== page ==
International prosecution of Israeli or Hamas leaders wouldn’t bring swift justice – and even bringing them to justice can be difficult

The International Criminal Court could issue arrest warrants for each Israeli and Hamas leaders because of this of Hamas' attacks on Israeli civilians on October 7, 2023, and Israel's subsequent invasion of Gaza, in accordance with Israeli officials and sources within the New York Times and other media outlets call “foreign officials”.

One of them is Israeli Prime Minister Benjamin Netanyahu People who could also be named in an arrest warrant Already this week, Israeli news publication Haaretz reported on April 28, 2024.

The ICC, an independent tribunal based in The Hague, Netherlands, prosecutes genocide, crimes against humanity and war crimes – the latter a legal term that features the attack on civilians and the commission of others War violationslike for instance Blocking humanitarian aid.

Karim Khan, the present ICC chief prosecutor, announced an investigation into Hamas in November 2023 and Israeli suspects after the Hamas attack in Israel, wherein 1,200 people were killed and lots of more kidnapped, and Israel's subsequent war in Gaza, which remains to be ongoing killed greater than 34,000 Palestinians.

The ICC criminal investigation follows the high-profile genocide case that South Africa filed a lawsuit against Israel in December 2023 at one other international tribunal called the International Court of Justice.

But these investigations and courts are different. While the ICC can conduct trials against those alleged to be answerable for criminal violations of international humanitarian law, the International Court of Justice is part of the United Nations that hears civil cases cannot charge individuals with crimes.

As a Human rights scholar and international courts, I feel it is necessary to emphasise that international criminal courts don’t have their very own enforcement powers. And which means they could never find a way to arrest or bring suspects to justice.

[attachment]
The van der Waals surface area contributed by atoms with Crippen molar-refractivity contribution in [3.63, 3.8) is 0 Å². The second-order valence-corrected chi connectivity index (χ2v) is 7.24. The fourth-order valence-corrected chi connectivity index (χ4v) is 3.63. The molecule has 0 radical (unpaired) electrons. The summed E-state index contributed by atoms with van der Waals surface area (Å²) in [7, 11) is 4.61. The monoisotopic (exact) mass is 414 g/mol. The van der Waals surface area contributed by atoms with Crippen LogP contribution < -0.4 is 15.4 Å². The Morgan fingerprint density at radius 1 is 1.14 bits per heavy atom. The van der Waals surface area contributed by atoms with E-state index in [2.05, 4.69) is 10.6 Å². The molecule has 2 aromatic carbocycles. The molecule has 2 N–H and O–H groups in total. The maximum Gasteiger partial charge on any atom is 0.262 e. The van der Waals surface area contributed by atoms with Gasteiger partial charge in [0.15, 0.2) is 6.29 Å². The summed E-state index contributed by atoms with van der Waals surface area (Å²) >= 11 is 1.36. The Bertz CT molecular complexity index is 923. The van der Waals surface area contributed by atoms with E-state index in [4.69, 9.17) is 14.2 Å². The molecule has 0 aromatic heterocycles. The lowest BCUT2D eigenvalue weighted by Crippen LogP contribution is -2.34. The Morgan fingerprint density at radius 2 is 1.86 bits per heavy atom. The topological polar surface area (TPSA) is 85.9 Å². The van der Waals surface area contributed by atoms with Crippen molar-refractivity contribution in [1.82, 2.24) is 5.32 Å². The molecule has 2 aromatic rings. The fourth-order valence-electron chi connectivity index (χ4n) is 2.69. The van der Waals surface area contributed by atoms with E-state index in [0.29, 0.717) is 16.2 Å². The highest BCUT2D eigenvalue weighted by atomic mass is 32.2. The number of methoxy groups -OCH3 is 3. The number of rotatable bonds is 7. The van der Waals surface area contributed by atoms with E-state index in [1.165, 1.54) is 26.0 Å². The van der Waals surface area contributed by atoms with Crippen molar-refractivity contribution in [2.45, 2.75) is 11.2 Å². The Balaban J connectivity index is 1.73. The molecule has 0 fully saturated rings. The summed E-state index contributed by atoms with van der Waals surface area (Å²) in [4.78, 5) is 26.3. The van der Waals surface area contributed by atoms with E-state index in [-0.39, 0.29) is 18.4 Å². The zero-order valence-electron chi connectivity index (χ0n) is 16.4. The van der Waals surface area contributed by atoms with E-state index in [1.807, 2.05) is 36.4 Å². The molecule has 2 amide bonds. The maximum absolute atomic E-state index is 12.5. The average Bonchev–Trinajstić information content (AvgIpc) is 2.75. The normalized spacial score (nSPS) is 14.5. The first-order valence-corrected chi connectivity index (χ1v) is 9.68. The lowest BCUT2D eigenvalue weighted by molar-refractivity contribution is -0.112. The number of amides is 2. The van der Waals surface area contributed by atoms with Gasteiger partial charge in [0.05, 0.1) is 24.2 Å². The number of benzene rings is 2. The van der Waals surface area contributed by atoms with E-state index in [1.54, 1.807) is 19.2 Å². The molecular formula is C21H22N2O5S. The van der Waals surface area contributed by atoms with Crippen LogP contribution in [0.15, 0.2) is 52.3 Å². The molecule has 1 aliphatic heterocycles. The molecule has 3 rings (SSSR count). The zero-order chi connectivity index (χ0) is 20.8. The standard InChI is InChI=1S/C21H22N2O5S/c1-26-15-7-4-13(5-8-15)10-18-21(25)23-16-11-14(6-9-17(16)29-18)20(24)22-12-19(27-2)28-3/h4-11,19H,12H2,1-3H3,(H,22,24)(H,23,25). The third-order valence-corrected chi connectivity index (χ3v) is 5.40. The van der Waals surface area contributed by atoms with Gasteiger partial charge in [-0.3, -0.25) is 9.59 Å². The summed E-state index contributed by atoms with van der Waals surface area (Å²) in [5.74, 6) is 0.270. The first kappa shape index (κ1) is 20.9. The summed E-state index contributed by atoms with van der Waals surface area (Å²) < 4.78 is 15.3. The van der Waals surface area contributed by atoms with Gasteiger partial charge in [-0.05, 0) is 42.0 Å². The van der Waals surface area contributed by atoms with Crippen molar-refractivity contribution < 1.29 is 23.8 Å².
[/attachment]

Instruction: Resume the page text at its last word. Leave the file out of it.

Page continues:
These international courts subsequently have a mixed record in holding senior political and military leaders accountable for his or her crimes. Only when political leaders fall from power is there a probability that their governments will arrest them and hand them over to international courts for prosecution.

Silhouettes of people can be seen walking through a street full of destroyed buildings and rubble.
Palestinians walk through the rubble of destroyed buildings in Nuseirat, Gaza, April 29, 2024.
AFP via Getty Images

The challenge for international courts

Take the instance of Russian President Vladimir Putin, who has been defying an ICC arrest warrant since March 2023 allegedly committed war crimes through the Ukraine war. As long as Putin stays in power, there may be virtually no prospect of his arrest.

International criminal courts corresponding to the ICC have a two-fold problem. First, these tribunals don’t have an actual international police force capable of creating arrests.

Second, governments implicated of their leaders' alleged crimes often try and obstruct international tribunals by failing to extradite suspects and attempting to attack the tribunals as biased.

The enforcement problem as my scholarship demonstratedcan allow the leaders of a strong country like Israel to evade arrest warrants from international courts – so long as the suspects remain within the country.

Israel is in this example not a celebration to the ICC, meaning it has never agreed to abide by its judgments or arrest warrants, nor otherwise accepts the court's jurisdiction. The United States and other countries, including Qatar, where some Hamas leaders live, are also not members of the ICC and haven’t any legal obligation to make arrests.

That means if the ICC issues an arrest warrant for Netanyahu, he could travel to Washington, DC, to fulfill with US leaders without fear of arrest. But he couldn't simply travel to European Union countries, all of that are members of the ICC and could be obliged to arrest Netanyahu.